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Q.While we've never had problems with our tile-shower installations, new surface-applied waterproofing membranes and waterproof backerboards have me wondering if it's time to change our approach. We typically install cement backerboard over a poly membrane for the walls, and a mortar-bed floor over a flexible plastic shower-pan liner for the base. Is there a better way?

A.Contributing editor Michael Byrne, moderator of the JLC Online tile forum and an industry consultant in Los Olivos, Calif., responds: I prefer traditional mortar-bed construction for both floors and walls because it allows me to build showers with features like benches and curved corners. However, that doesn't mean it's the best method for everybody: Shower surrounds built with backerboard substrates are perfectly serviceable, whereas in my consulting work I've seen thousands of mortar-bed shower stalls that have failed.

The most important elements of a good installation — regardless of method — are the placement of the waterproofing, the selection of materials, and the quality of workmanship.

To eliminate most of the absorption problems associated with both mortar-bed and backerboard installations, install a sheet or trowel-applied waterproofing membrane on the surface of the setting bed. This helps isolate the porous setting-bed materials, preventing them from absorbing moisture and germs.

Continuous surface-applied waterproofing also simplifies the process of joining tile to bathtubs and preformed shower receptors.

Most backerboard manufacturers recognize surface-applied materials and methods and accept them in lieu of traditional behind-the-board plastic film or felt-paper membranes — which, after all, get punctured by the fasteners used to attach the backerboard to the framing. Surface-applied waterproofing seals all these fastener penetrations.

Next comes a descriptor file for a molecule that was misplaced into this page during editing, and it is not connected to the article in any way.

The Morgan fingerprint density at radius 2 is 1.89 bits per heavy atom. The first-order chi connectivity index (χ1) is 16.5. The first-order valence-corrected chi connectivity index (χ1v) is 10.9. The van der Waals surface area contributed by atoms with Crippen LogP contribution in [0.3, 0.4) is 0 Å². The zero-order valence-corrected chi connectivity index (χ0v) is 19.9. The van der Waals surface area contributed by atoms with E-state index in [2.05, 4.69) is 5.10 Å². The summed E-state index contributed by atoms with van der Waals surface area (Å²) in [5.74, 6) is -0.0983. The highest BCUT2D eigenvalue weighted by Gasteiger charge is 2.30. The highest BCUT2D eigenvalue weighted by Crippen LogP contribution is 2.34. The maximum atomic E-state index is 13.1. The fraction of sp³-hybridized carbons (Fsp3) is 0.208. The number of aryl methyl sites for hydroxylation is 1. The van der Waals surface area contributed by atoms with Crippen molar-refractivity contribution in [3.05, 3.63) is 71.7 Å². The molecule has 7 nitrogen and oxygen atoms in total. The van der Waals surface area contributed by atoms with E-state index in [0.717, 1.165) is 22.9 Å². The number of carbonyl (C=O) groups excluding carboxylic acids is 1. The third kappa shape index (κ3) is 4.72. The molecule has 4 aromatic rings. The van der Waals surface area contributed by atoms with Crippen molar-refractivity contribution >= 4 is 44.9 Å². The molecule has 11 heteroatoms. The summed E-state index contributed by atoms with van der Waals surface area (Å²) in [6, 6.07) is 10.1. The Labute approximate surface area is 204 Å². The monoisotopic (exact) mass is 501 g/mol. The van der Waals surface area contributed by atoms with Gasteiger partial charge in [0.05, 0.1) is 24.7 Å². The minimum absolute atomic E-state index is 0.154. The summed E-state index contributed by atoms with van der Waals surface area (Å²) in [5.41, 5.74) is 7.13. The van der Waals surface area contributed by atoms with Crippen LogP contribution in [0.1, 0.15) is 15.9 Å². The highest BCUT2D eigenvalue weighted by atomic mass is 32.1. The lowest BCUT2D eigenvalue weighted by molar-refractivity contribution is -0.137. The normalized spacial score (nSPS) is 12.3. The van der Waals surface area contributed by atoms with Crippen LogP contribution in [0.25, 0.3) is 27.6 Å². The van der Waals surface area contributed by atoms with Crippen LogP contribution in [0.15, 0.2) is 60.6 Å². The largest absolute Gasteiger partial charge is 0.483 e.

When building a mortar-bed shower wall, I first install horizontally oriented layers of felt paper laminated to a drywall base with a uniform layer of cold-patch sealing asphalt. This should not be confused with the waterproofing layer on the surface: The asphalt and felt-paper combination is required as a cleavage membrane to prevent excess moisture from wicking out of the fresh mortar and being absorbed by the drywall. After I float the mortar bed and allow it to cure, I still cover the entire surface with either a sheet or trowel-applied system, or a combination of both.

Tile selection is also important. Absorbent, textured, and grainy ceramic and stone tiles can hold considerable amounts of water, as well as dirt, oil, germs, and bacteria — all of which are part of the shower environment and promote mold growth. So for hygienic reasons steer your clients toward impervious or vitreous tiles, or stone tiles with similar properties. The coarse surface texture on some porcelain tiles — though ideal for slip resistance — makes them, too, a poor choice for shower-wall use.

The installation materials also should be as impervious as possible, to minimize absorption and saturation. Add high-quality latex additives to regular thinset mortar or grout, or use high-performance polymer-modified thinsets and grouts that need only water for activation. These materials absorb and transmit less moisture than regular mixes.

Finally, remember that there's no quick fix for poor workmanship. An unusually high percentage of shower-stall failures occur because the installer did not follow specific manufacturer's instructions or ANSI A108 tile industry standards. Among the most common problems are improper slope in the mortar-bed floor; missing movement joints; poor thinset mixing techniques; inadequate adhesive; lack of sun shields, which protect mortar and grout from the sun's rays; poorly compacted grout; the use of too much water to clean grout; and inadequately cured materials. Another common error is allowing foot traffic on curing materials. Even when the best materials are used, any one of these installation errors can result in failure.